Why the President Is Simply Wrong on Civil Rights

How can a former constitutional law professor, an attorney general and an iconic organization get it so wrong on civil rights?

US President Barack Obama speaks at a fu
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The civil rights issue with black criminalization around the drug trade is ultimately not centered on the amount of arrests made in the black community, as changing the definition of ”crime” does not change the conditions of these men. Instead, the civil rights issue missed by the NAACP is centered on the conditions that make the drug life more appealing and available to young black men than education, family unity and career advancement–all items that the NAACP used to be more focused on than legalizing crime and community decay.

All three instances exhibit a growing willingness of black leaders within America to leverage the legacy of successes of the civil rights movement and use the historical weight to guide the pursuit of American civil rights away from equality and justice and toward self-prescribed definitions of what is right and wrong based on pop politics and eroding social values. The power driving the civil rights movement of the 20th century was its incorruptible view of justice, a trait that allowed its leaders to appeal to the conscience of the world while leveraging the timelessness of the Constitution to forge past the injustices black people suffered. Today, the call to secure civil rights for people has been spread to political and social offshoots that would make our ancestors cringe should they witness the subjectivity of such contemporary matters–all while we miss grand opportunities before us to stand for civil rights and true justice even if the choices to do so are difficult as they were years ago.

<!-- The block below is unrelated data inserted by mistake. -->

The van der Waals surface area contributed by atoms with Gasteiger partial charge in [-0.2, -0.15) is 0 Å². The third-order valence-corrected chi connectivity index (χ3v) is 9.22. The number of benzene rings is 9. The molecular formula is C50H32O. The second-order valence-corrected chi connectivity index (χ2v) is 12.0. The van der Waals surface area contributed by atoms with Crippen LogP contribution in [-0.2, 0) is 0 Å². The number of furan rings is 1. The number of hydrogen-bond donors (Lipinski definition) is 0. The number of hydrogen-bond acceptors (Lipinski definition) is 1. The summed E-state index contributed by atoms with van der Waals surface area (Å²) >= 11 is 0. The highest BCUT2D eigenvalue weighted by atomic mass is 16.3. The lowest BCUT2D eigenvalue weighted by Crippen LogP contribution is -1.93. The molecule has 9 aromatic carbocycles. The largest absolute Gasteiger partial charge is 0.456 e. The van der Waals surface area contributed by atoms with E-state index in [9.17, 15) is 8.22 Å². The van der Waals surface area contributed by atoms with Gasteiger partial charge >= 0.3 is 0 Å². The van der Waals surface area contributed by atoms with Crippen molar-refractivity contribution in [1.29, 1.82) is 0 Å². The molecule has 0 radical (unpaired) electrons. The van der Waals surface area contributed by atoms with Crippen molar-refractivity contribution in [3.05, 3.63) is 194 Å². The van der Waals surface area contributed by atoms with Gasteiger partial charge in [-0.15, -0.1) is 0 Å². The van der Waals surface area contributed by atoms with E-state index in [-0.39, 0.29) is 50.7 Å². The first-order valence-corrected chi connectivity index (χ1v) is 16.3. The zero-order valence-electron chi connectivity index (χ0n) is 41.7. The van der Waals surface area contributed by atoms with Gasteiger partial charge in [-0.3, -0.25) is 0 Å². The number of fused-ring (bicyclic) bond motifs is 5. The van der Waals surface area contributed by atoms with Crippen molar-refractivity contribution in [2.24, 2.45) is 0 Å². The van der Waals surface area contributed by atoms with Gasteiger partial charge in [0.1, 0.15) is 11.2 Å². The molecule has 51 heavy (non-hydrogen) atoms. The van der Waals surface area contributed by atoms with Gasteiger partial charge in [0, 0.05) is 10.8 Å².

These current decisions to ”advocate for civil rights” only works to corrode the moral authority that black America garnered over the course of history with the abolition movement, Reconstruction, the Jim Crow Era and the civil rights movement of the 20th century. We are in need of a new civil rights movement–in politics, social activism and community redevelopment–but not one that pursues civil rights in the modes recently displayed by the White House, the Department of Justice and California’s NAACP.

Lenny McAllister is a syndicated political commentator and the author of the book, Diary of a Mad Black PYC (Proud Young Conservative). He is featured regularly on outlets including CNN, Fox News and XM Radio. Follow him on Twitter.

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